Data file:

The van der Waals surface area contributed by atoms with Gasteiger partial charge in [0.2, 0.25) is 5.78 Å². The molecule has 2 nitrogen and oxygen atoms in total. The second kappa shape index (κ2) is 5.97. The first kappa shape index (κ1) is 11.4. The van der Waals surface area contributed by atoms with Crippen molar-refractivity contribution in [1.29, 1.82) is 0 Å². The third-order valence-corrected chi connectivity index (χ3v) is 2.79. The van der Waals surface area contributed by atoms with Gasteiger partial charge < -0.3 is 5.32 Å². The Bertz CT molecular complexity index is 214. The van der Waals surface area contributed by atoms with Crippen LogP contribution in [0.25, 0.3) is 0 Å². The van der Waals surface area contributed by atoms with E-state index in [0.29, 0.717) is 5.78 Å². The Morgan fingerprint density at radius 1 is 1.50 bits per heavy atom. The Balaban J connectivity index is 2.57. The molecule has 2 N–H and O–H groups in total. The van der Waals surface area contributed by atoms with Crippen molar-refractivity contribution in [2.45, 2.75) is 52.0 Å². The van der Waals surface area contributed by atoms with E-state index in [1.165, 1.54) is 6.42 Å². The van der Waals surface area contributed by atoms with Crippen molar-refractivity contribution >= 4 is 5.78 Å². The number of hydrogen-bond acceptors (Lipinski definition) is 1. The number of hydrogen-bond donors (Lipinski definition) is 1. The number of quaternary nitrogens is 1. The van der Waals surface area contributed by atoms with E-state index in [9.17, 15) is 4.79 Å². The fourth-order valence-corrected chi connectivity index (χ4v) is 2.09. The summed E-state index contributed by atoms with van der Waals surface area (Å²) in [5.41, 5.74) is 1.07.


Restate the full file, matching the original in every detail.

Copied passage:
The van der Waals surface area contributed by atoms with Gasteiger partial charge in [0.2, 0.25) is 5.78 Å². The molecule has 2 nitrogen and oxygen atoms in total. The second kappa shape index (κ2) is 5.97. The first kappa shape index (κ1) is 11.4. The van der Waals surface area contributed by atoms with Crippen molar-refractivity contribution in [1.29, 1.82) is 0 Å². The third-order valence-corrected chi connectivity index (χ3v) is 2.79. The van der Waals surface area contributed by atoms with Gasteiger partial charge < -0.3 is 5.32 Å². The Bertz CT molecular complexity index is 214. The van der Waals surface area contributed by atoms with Crippen LogP contribution in [0.25, 0.3) is 0 Å². The van der Waals surface area contributed by atoms with E-state index in [0.29, 0.717) is 5.78 Å². The Morgan fingerprint density at radius 1 is 1.50 bits per heavy atom. The Balaban J connectivity index is 2.57. The molecule has 2 N–H and O–H groups in total. The van der Waals surface area contributed by atoms with Crippen molar-refractivity contribution in [2.45, 2.75) is 52.0 Å². The van der Waals surface area contributed by atoms with E-state index in [1.165, 1.54) is 6.42 Å². The van der Waals surface area contributed by atoms with Crippen molar-refractivity contribution >= 4 is 5.78 Å². The number of hydrogen-bond acceptors (Lipinski definition) is 1. The number of hydrogen-bond donors (Lipinski definition) is 1. The number of quaternary nitrogens is 1. The van der Waals surface area contributed by atoms with E-state index in [9.17, 15) is 4.79 Å². The fourth-order valence-corrected chi connectivity index (χ4v) is 2.09. The summed E-state index contributed by atoms with van der Waals surface area (Å²) in [5.41, 5.74) is 1.07.